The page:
Both Jimmy Iovine and Dr. Dre will take senior positions at Apple as part of the Beats Electronics deal, according to people close to the matter.
While neither would move to Cupertino, they would reportedly commute to Silicon Valley (or wherever is needed) from Los Angeles. Although it’s currently unknown what role Iovine and Dre would fulfill at Apple, it is thought that Iovine might become a “special adviser” to Tim Cook on creative projects. Dre was recently seen celebrating becoming “the first billionaire in hip-hop.”
So who are these two possible new members of the Apple brain trust, and what would they bring to the table?
61-year-old Iovine is currently chairman of the Universal Music Group-owned Interscope Geffen A&M records, where his contract expires early next year. However, since Universal (which owns 14 percent of Beats) would stand to gain $500 million from the deal, it is likely they will allow him out of his contract before then.
Born in 1965, 49-year-old Dr. Dre (real name: Andre Young) started out as a DJ before making his name as a hip-hop artist with gangsta rap group N.W.A. During the 1990s he created two classic albums as a solo artist with The Chronic and 2001. In 1996, he founded Aftermath Entertainment, which remains most notable for introducing the world to Eminem (a rapper whose signing was suggested by Iovine) and 50 Cent.
Since the turn of the millennium, Dre has focused more heavily on production, although he’s supposed to have been working on his final solo record, Detox, which has been rumored since 2001.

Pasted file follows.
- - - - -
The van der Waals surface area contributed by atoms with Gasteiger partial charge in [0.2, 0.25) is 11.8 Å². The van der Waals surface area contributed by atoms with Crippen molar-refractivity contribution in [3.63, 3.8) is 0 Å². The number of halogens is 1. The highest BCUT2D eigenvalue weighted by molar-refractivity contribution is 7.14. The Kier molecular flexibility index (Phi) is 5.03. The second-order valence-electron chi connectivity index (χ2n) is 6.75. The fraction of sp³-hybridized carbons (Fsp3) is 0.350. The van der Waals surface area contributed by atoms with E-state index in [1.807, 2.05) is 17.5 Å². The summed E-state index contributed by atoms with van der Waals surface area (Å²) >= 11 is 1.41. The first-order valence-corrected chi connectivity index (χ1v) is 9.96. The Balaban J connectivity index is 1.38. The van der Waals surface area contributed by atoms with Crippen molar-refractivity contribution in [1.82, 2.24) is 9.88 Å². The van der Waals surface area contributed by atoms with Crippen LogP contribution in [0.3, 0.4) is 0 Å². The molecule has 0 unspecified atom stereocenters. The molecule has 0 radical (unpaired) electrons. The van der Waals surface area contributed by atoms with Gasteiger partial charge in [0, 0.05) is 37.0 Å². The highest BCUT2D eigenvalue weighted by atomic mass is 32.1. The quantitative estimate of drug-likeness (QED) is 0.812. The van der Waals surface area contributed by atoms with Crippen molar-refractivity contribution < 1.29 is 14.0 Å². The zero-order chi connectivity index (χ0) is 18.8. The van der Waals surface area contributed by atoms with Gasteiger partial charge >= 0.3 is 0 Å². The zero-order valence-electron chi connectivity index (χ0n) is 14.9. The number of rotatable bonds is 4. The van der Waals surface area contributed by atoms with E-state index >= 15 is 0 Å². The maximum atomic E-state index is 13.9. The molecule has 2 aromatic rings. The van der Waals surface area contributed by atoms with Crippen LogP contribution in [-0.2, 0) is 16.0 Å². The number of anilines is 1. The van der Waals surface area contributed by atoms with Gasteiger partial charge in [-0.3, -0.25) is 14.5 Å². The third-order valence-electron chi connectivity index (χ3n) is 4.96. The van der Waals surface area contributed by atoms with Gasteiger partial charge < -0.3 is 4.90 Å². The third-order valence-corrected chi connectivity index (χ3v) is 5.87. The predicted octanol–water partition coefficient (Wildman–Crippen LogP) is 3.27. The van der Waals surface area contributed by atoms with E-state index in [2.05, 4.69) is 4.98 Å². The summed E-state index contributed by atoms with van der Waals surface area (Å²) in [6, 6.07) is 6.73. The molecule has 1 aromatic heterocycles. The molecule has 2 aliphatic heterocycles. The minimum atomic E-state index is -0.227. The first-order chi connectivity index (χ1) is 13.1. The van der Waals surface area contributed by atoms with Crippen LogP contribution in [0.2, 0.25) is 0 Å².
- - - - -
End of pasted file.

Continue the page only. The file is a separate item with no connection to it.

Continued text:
Iovine, meanwhile, started out in the early 1970s as a recording engineer, working with the likes of John Lennon and Bruce Springsteen.
The Beats by Dre headphones were designed by former Apple designer Robert Brunner
In 1990, he co-founded Interscope Records, which became Interscope Geffen A&M following a merger.
He co-produced successful 2002 movie 8-Mile, starring Eminem, and has also appeared as a judge on American Idol.
Dre and Iovine teamed up in 2008 to create the Beats by Dr. Dre headphones line, which early in its existence involved a deal with HP designed to help sell HP laptops. The headphones themselves were designed by former Apple designer Robert Brunner, the man responsible for hiring Jony Ive.
Last January, Dre and Iovine announced their expansion into the digital music world with Beats Music. During May 2013, they also donated a combined $70 million endowment to the University of Southern California to help “shape the future by nurturing the talents, passions, leadership and risk-taking of uniquely qualified students who are motivated to explore and create new art forms, technologies and business models.”
Aside from the obvious questions about how Apple stands to benefit from its reported Beats acquisition, it is interesting to look at what the (impending?) arrival of Iovine and Dr. Dre says about the company under Tim Cook.
In the past year, we’ve seen trusted Steve Jobs lieutenants Scott Forstall, Greg Christie, Peter Oppenheimer and Katie Cotton leave Apple, while notable arrivals have included former Burberry CEO Angela Ahrendts.
Part of the reason could be Cook’s willingness to welcome personalities from “flashier” industries like music and fashion. Although Jobs and Iovine were reportedly good friends, it is highly unlikely the record exec would have been welcomed as a full-time employee at Apple during Jobs’ tenure as CEO.
Cook, on the other hand, seems far more content to give other executives their due, as evidenced by his willingness to pose for the cover of Bloomberg Businessweek with Jony Ive and Craig Federighi.
A recent article by the Wall Street Journal suggests that while Iovine’s “rock-star temperament could still ruffle some feathers in tech-centric Cupertino, it may help Apple broker deals in the music industry and appeal to the younger consumers who gravitate to Beats headphones.”